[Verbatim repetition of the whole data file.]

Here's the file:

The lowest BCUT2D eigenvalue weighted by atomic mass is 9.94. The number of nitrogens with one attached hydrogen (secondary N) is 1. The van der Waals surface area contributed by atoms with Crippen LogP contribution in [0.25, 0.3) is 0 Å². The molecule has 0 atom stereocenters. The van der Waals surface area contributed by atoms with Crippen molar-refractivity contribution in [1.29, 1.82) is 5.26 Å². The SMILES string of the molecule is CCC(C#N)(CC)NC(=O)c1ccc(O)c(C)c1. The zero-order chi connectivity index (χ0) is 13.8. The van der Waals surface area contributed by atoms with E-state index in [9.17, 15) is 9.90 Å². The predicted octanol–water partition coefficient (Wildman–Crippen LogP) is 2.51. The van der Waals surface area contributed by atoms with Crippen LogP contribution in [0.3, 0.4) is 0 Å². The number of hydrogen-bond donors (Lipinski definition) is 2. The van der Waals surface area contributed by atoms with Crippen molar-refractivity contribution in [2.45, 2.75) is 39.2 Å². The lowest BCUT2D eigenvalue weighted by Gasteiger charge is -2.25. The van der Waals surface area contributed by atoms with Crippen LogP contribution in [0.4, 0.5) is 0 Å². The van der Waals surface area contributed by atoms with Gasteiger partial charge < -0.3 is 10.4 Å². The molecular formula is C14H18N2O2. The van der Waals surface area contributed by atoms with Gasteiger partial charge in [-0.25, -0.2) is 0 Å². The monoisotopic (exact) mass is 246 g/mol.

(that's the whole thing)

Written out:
The lowest BCUT2D eigenvalue weighted by atomic mass is 9.94. The number of nitrogens with one attached hydrogen (secondary N) is 1. The van der Waals surface area contributed by atoms with Crippen LogP contribution in [0.25, 0.3) is 0 Å². The molecule has 0 atom stereocenters. The van der Waals surface area contributed by atoms with Crippen molar-refractivity contribution in [1.29, 1.82) is 5.26 Å². The SMILES string of the molecule is CCC(C#N)(CC)NC(=O)c1ccc(O)c(C)c1. The zero-order chi connectivity index (χ0) is 13.8. The van der Waals surface area contributed by atoms with E-state index in [9.17, 15) is 9.90 Å². The predicted octanol–water partition coefficient (Wildman–Crippen LogP) is 2.51. The van der Waals surface area contributed by atoms with Crippen LogP contribution in [0.3, 0.4) is 0 Å². The number of hydrogen-bond donors (Lipinski definition) is 2. The van der Waals surface area contributed by atoms with Crippen molar-refractivity contribution in [2.45, 2.75) is 39.2 Å². The lowest BCUT2D eigenvalue weighted by Gasteiger charge is -2.25. The van der Waals surface area contributed by atoms with Crippen LogP contribution in [0.4, 0.5) is 0 Å². The van der Waals surface area contributed by atoms with Gasteiger partial charge < -0.3 is 10.4 Å². The molecular formula is C14H18N2O2. The van der Waals surface area contributed by atoms with Gasteiger partial charge in [-0.25, -0.2) is 0 Å². The monoisotopic (exact) mass is 246 g/mol.